Satellogic slashes data processing times of 300 EO spacecraft in orbit using AWS – SatNews
Satellogic creates a live catalog of Earth and provides daily updates to create a comprehensive picture of the planet for decision makers to enable them to tackle some of the greatest challenges of our time. Satellogic uses Amazon Web Services (AWS) to develop their Live Earth catalog, improve the customer experience, reduce data processing times and optimize costs.
“High-quality satellite data is essential to tackle some of the world’s most critical issues, such as the use and distribution of resources,” noted Matt Tirman, president of Satellogic North America. “For large-scale agriculture, our data can help answer questions about crop health, environmental impact, invasive pest life cycles, drought or flood risk. AWS is an accelerator and enables Satellogic to deliver information and updates like this to customers earlier so they can prepare for and respond to change more effectively.. “
Customers who rely on satellite data often have to make a compromise decision: choose current data but not high resolution, or go for high resolution images that are not as current. Traditional means of acquiring satellite data are expensive. This forces clients to make another difficult compromise decision and prioritize either staying on budget or acquiring mission-critical data such as monitoring border changes, assessing damage from natural disasters and updating marine and aeronautical applications.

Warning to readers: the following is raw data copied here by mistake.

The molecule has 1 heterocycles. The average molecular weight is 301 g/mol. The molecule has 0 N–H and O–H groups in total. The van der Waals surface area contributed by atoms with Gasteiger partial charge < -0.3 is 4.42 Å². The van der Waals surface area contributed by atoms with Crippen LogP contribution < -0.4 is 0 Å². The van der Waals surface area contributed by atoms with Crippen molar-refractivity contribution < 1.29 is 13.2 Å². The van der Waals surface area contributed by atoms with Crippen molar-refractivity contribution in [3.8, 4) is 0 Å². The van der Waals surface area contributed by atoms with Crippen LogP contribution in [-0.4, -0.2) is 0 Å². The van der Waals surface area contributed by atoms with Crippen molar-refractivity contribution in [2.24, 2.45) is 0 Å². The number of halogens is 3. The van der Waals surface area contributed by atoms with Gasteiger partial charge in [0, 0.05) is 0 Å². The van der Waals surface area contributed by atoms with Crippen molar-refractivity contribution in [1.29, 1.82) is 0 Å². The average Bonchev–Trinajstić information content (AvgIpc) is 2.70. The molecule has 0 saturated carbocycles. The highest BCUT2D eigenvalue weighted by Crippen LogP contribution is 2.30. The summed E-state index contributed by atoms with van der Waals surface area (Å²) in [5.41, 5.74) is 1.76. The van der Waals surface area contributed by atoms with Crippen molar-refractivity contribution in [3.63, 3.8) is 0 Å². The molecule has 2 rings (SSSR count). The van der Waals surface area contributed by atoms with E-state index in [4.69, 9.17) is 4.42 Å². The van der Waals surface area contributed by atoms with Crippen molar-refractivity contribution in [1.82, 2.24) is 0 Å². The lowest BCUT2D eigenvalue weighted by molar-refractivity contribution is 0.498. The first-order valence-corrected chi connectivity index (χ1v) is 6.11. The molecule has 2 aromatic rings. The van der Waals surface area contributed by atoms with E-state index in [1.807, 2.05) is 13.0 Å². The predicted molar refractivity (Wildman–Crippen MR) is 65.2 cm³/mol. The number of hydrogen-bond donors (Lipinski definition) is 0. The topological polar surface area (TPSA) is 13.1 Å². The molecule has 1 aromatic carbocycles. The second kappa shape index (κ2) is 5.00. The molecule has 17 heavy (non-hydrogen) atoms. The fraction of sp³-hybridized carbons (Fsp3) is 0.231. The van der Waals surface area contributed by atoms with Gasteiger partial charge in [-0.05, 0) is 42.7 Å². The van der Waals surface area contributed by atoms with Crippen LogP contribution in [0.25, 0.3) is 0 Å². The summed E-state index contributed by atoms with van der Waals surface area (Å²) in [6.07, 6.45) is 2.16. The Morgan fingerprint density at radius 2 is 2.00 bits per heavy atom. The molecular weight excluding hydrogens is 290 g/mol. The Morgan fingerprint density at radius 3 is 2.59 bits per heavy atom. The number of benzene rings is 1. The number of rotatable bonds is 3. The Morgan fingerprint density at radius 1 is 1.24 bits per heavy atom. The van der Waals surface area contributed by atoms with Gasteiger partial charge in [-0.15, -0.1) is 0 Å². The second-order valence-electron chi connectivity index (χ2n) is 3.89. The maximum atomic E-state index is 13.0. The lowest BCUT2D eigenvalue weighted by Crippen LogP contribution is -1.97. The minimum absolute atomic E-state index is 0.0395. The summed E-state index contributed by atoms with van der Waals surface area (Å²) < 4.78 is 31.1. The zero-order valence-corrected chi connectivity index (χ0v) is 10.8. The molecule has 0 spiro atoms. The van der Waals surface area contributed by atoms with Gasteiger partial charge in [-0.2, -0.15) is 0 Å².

Satellogic is focused on solving global challenges by making EO data more accessible and affordable. Its vertically integrated business model, which owns the design, manufacture and operation of its satellites, is what makes this mission possible. Satellogic’s small lightweight EO satellites can be produced on a large scale with unmatched unit economy. Satellogic now has 17 commercial LEO satellites and plans to use AWS to expand its constellation to more than 300 satellites by 2025.
The current Satellogic constellation can collect more than 5 million square kilometers of multispectral and hyperspectral images per day (that’s over 4.8 billion hectares, or roughly the size of Russia). High-resolution multispectral data gives customers the ability to see vivid details such as row crops, roads, buildings and objects such as ships, trucks and airplanes. Hyperspectral imaging goes one step further and reveals the spectral signatures of materials like metals and polymers. It can even identify plant species and detect moisture to assess crop health.
Each Satellogic satellite is now equipped to capture full screen videos (JVM) up to 60 seconds and up to two minutes in the near future. This capability opens up new opportunities for clients to observe and archive short-term activities from a spatial perspective.